Dispelling nutrition myths, ranting, and occasionally, raving

Science is not my religion


After I wrote about the study that supposedly showed that consumption of vegetables and fruit has no bearing on cancer development someone commented on facebook that I was undermining “real science” and supporting pseudo-science hacks. I think this raises an important issue when it comes to science and faith.

You see, while I am a supporter of science and detractor of pseudo-science, science is not my religion. I think that holding blind faith in anything is dangerous. Scientific research is hugely important but that doesn’t mean that every piece of research should be taken as gospel. Scientific studies can be flawed, they can be weak, they can be biased, and they can just plain be wrong. That doesn’t mean that we should ignore all scientific studies. It means that we should look at research critically. Whenever possible, we should look at larger bodies of research, rather than single studies, to draw stronger conclusions. We should look at research critically in order to base our decisions, beliefs, and advice on the best possible evidence.

Science is not infallible. That doesn’t mean that we ignore it. It just means that we need to examine it closely before deciding whether or not we accept results and conclusions drawn. Always question things. Be skeptical.

Rather than thinking that being critical of any piece of scientific research is on-par with supporting pseudo-science and quackery, we should think of blindly accepting the results of every piece of scientific research as being on-par with blindly accepting the advice of celebs and self-styled wellness gurus.

Author: Diana

I'm a registered dietitian from Nova Scotia, living and working in Ontario, Canada. My goal is to help people see food and nutrition from a different perspective and understand that nutrition and health are not necessarily a result of personal choice.

5 thoughts on “Science is not my religion

  1. I’ve always been taught that science IS the critical thought/questioning/skepticism of EVERYTHING and the willingness to change in light of solid evidence to the contrary. Never blind acceptance.

    Liked by 3 people

  2. Diana,
    I think you are confusing published studies with the definition of science.  Your own words “we need to examine it closely before deciding whether or not we accept results and conclusions drawn. Always question things. Be skeptical.” are in fact closer to describing what science is than the rest of your article.  Compare this definition with yours “activity encompassing the systematic study of the structure and behavior of the physical and natural world through observation and experiment”…a lot of parallels in there.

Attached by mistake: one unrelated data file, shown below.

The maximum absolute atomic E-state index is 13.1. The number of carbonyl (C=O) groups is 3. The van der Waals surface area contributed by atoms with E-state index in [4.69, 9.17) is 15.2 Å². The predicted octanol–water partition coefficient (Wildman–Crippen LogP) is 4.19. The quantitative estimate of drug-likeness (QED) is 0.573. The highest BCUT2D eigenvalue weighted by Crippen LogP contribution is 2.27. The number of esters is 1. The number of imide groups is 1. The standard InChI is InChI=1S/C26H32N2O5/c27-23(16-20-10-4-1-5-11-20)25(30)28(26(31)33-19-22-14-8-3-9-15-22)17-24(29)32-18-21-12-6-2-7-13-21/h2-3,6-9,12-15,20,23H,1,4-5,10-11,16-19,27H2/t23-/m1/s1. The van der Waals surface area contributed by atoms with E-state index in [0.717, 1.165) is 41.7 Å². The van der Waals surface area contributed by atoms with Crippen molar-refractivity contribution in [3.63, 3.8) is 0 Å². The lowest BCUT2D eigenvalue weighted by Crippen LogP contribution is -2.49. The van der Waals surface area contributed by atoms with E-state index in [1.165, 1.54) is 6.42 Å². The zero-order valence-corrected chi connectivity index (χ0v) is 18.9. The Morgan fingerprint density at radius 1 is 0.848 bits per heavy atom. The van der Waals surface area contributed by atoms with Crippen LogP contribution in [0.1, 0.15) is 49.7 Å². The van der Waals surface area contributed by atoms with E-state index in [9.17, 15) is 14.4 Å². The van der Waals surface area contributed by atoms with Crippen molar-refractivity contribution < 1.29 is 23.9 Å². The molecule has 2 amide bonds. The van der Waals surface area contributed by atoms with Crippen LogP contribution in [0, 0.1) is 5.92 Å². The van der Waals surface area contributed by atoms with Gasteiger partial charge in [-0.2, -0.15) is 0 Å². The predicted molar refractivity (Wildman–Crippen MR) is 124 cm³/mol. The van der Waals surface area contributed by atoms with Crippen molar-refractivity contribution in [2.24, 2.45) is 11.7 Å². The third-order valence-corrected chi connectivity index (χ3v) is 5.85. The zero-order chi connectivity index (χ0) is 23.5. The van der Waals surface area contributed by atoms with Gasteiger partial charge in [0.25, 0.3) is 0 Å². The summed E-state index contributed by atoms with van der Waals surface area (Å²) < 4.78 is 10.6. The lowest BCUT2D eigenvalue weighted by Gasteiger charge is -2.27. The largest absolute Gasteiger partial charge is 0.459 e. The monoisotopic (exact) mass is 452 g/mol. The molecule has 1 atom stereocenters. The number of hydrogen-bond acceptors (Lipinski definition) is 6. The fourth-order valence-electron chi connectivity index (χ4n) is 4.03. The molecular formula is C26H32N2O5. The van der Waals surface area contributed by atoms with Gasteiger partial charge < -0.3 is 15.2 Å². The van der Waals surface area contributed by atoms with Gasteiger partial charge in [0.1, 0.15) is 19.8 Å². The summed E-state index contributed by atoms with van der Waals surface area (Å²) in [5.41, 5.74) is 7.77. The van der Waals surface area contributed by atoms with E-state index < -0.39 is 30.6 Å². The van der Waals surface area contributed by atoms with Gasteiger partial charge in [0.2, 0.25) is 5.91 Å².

As with an ever increasing percentage of the population I take nothing on blind faith, science is my religion and double blind testing of theories and assumptions reduces my skepticism of things currently described as fact.  Your recommendations are made with the proviso that the recipient decide for themselves through their own research and experience…that is science…it’s not faith.  It’s either one or the other as even the middle ground is still based on some degree of analysis of the issue which is an application of the scientific method, however watered down it may be.  Your approach is one of the reasons I subscribed to your blog.


    • No worries about the name mistake. I deleted those comments, I hope you’re okay with that.

      I think we’re on the same page for the most part, it’s more a matter of semantics. Your definition of scientic endeavour is correct and I am more referring to published research. However, for the sake of the way the original criticism was framed, it seems to me that many people believe one study to be “science” and that to question any research is somehow anti-science.

      Thanks for reading and commenting.


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